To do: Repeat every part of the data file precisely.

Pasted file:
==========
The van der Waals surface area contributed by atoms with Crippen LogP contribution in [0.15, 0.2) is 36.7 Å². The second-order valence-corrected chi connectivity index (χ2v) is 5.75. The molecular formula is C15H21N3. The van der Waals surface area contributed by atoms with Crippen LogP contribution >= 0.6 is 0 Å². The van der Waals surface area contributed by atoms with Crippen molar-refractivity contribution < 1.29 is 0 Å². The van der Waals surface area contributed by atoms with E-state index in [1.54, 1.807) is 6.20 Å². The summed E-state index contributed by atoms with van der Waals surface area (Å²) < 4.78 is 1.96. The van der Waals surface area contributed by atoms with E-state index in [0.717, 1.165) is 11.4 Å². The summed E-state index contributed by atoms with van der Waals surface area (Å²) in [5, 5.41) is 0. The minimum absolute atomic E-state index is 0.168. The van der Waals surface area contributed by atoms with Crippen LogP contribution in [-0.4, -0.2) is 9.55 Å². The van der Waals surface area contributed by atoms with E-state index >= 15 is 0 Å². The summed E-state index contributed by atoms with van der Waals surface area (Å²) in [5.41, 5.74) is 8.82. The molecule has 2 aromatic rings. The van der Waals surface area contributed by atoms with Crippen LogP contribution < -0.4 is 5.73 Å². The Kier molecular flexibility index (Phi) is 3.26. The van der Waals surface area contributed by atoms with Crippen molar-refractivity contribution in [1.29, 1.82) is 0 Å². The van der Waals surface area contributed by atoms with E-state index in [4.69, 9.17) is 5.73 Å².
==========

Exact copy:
The van der Waals surface area contributed by atoms with Crippen LogP contribution in [0.15, 0.2) is 36.7 Å². The second-order valence-corrected chi connectivity index (χ2v) is 5.75. The molecular formula is C15H21N3. The van der Waals surface area contributed by atoms with Crippen LogP contribution >= 0.6 is 0 Å². The van der Waals surface area contributed by atoms with Crippen molar-refractivity contribution < 1.29 is 0 Å². The van der Waals surface area contributed by atoms with E-state index in [1.54, 1.807) is 6.20 Å². The summed E-state index contributed by atoms with van der Waals surface area (Å²) < 4.78 is 1.96. The van der Waals surface area contributed by atoms with E-state index in [0.717, 1.165) is 11.4 Å². The summed E-state index contributed by atoms with van der Waals surface area (Å²) in [5, 5.41) is 0. The minimum absolute atomic E-state index is 0.168. The van der Waals surface area contributed by atoms with Crippen LogP contribution in [-0.4, -0.2) is 9.55 Å². The van der Waals surface area contributed by atoms with E-state index >= 15 is 0 Å². The summed E-state index contributed by atoms with van der Waals surface area (Å²) in [5.41, 5.74) is 8.82. The molecule has 2 aromatic rings. The van der Waals surface area contributed by atoms with Crippen LogP contribution < -0.4 is 5.73 Å². The Kier molecular flexibility index (Phi) is 3.26. The van der Waals surface area contributed by atoms with Crippen molar-refractivity contribution in [1.29, 1.82) is 0 Å². The van der Waals surface area contributed by atoms with E-state index in [4.69, 9.17) is 5.73 Å².